Growing up in Cushing, Caleb Davis was raised to do the right thing. His father Ross, who Davis credits as the most influential person in his life, made sure he had what he needed. He needed God, love, food and big dose of character. Troup will soon see that his parents did a pretty good job of bringing up a man who can stand tall in a crisis and can also take a knee to talk to a child.
After graduating from Cushing High School, Davis went on to college and the police academy.
“I was raised to care for others and this is a great way to do that,” Davis said. “My father and grandfather both served in the military and I am serving my fellow man here at home.”
Upon completion of the police academy, Davis took his position in Perryton, only seven miles from the Oklahoma border. Perryton is at the very tip top of the Texas Panhandle.
Five years of service there gave Davis many opportunities to learn. During that time he earned a promotion to Patrol Sergeant and trained for several certifications to help him be a better police officer and to have the skills to train others.
“It was a great opportunity but we were too far away from family,” Davis said. “Family was more important than the career and we really wanted to come back this way.”
His wife Stacey’s family is from Groveton and East Texas is just home.
Davis learned very early on that the law enforcement community is family as well.
“God, family, career is the way I’ve always figured it,” he said. “Law enforcement is like a big family as well. They are not just co-workers. We are brothers and sisters. Law enforcement goes hand and hand with my beliefs.”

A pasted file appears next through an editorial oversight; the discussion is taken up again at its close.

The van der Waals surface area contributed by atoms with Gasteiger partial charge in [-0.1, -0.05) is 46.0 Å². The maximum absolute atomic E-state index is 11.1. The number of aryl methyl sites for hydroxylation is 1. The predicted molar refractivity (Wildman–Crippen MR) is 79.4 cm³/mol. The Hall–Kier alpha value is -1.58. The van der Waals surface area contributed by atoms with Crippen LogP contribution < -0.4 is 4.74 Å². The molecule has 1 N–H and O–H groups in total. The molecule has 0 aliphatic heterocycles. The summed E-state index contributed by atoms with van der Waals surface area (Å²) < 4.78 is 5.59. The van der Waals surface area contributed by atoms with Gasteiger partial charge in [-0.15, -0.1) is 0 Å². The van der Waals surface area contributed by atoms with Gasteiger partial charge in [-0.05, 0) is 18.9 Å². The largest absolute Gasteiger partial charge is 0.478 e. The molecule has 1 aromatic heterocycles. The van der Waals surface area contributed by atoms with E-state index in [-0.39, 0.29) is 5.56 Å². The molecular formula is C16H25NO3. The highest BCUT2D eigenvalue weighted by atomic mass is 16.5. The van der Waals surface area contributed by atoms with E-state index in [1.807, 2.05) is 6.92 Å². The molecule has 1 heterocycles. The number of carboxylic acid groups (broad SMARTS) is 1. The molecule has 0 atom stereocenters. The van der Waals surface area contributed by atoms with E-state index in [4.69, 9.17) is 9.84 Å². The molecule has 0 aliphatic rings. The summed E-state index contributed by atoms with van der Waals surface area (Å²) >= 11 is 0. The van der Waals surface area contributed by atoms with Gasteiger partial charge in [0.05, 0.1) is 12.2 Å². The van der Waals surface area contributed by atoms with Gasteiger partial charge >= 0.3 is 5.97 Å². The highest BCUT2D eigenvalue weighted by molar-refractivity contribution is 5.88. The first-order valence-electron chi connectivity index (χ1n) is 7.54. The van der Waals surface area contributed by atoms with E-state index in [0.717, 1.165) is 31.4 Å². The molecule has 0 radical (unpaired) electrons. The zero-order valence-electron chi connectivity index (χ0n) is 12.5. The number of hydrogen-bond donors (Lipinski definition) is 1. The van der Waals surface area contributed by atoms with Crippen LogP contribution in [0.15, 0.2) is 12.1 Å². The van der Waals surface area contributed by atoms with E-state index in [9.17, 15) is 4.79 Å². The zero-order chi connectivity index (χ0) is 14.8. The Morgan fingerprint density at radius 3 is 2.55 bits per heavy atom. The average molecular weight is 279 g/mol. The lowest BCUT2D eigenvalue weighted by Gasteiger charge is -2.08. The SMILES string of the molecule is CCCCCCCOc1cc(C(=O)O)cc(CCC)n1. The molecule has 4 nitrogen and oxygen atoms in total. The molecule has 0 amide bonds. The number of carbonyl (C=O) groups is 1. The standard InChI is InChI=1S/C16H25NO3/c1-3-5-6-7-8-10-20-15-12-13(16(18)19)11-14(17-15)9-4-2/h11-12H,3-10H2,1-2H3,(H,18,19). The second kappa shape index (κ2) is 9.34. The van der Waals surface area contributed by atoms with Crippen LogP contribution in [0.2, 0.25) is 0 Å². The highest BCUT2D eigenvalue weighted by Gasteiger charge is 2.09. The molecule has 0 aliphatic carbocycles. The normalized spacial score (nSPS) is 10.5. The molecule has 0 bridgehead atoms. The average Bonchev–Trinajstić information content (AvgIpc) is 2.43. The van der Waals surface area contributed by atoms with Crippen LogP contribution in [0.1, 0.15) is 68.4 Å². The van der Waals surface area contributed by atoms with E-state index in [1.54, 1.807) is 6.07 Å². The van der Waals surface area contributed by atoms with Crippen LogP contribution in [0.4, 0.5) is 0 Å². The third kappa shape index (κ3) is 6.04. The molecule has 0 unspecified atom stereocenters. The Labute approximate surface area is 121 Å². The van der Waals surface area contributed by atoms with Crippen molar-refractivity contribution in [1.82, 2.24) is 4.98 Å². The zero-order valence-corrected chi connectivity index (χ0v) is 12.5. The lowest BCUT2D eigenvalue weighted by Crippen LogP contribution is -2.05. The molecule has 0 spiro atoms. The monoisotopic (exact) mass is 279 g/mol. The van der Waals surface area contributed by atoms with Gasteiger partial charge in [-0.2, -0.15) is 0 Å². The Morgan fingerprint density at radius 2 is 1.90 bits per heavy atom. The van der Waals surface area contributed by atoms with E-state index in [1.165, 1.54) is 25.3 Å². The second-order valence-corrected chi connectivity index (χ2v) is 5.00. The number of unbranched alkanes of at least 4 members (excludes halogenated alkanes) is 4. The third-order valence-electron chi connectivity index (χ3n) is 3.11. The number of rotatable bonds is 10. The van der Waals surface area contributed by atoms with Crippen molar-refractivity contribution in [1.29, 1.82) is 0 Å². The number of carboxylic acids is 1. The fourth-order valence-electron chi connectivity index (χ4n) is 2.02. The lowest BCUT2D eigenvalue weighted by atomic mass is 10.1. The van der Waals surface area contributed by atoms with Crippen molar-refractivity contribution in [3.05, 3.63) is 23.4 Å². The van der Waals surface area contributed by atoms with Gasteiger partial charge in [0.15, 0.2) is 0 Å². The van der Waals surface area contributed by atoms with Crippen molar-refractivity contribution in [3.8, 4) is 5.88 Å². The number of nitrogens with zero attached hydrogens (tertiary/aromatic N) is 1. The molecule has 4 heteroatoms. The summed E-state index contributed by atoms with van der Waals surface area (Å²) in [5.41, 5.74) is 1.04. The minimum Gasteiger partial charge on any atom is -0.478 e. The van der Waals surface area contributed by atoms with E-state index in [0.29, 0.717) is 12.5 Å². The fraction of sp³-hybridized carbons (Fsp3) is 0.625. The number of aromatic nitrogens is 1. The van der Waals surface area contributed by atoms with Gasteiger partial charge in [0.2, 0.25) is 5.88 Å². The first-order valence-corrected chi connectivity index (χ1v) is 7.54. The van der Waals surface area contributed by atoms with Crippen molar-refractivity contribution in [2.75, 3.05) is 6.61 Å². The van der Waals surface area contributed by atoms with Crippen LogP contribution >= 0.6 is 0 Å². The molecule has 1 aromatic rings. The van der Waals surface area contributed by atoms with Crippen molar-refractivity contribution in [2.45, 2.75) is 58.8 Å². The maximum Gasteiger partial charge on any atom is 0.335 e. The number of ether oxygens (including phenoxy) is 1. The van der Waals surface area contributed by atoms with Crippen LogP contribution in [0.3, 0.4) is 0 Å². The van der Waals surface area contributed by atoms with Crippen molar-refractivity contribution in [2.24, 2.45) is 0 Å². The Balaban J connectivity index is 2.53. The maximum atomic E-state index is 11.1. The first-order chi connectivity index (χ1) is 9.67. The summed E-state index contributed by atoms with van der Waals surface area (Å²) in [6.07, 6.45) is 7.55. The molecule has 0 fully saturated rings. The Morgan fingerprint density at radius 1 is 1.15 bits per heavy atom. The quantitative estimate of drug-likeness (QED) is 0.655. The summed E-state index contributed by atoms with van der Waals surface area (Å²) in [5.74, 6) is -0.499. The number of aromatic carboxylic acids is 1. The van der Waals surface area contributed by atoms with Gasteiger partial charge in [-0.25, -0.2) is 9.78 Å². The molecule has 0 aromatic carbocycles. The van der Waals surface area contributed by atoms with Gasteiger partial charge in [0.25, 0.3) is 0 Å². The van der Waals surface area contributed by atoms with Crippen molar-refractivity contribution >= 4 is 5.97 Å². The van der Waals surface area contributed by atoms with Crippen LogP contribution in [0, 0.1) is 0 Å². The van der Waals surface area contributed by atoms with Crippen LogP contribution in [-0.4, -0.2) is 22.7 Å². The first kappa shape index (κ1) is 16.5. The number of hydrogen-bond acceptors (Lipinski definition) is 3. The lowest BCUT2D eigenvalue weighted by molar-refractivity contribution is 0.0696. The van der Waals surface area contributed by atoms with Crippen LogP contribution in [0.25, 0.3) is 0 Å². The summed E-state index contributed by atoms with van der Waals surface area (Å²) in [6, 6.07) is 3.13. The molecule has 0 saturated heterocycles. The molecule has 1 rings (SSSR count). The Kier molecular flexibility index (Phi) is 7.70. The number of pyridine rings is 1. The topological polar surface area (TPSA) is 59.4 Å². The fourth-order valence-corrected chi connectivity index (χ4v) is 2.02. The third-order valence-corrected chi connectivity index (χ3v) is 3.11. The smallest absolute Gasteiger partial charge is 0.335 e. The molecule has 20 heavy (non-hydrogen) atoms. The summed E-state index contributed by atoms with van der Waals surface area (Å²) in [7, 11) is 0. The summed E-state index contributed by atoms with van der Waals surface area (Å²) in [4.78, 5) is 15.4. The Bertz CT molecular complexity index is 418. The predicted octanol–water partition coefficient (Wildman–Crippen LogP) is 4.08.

Davis sees Troup as a great community and has already been made to feel at home and welcomed. He brought with him leadership experience and is an instructor for the Taser gun, Basic TCOLE (Texas Commission on Law Enforcement) and Field Sobriety.
He has a passion for DUI reduction. The loss of a close friend due to drinking and driving still hangs heavy on his heart and he wants to keep other families from experiencing such unnecessary heartache.
He also hopes to be influential in the lives of young people.
“They are our future, no way around that,” Davis said. “They will be our leaders, our doctors, our teachers. We have to give them the support they need to succeed.”
Davis said he sees police officers as counselors many times. When their paths cross it is usually not their best day ever whether something happened to them or family or even if they are in trouble. Police work is not just arresting people and putting them in jail.
“We had an instance the other night where a child flagged us down,” Davis said. “Of course we stopped thinking something was wrong. He just wanted to see the lights on. So we showed him all the lights, talked with him a little bit and let me know we care about him and are there to help if he needs us. That was pretty awesome. It really was.”
During his training period Davis is riding with Sgt. Kyle Stowers and Luke. Davis says they have a real finger on the pulse of Troup.
“I’m just really glad to be here,” Davis said. “I’m happy to be in East Texas, happy to see trees again and I’m happy to raise my son Cameron here. Troup will be a great place to call home.”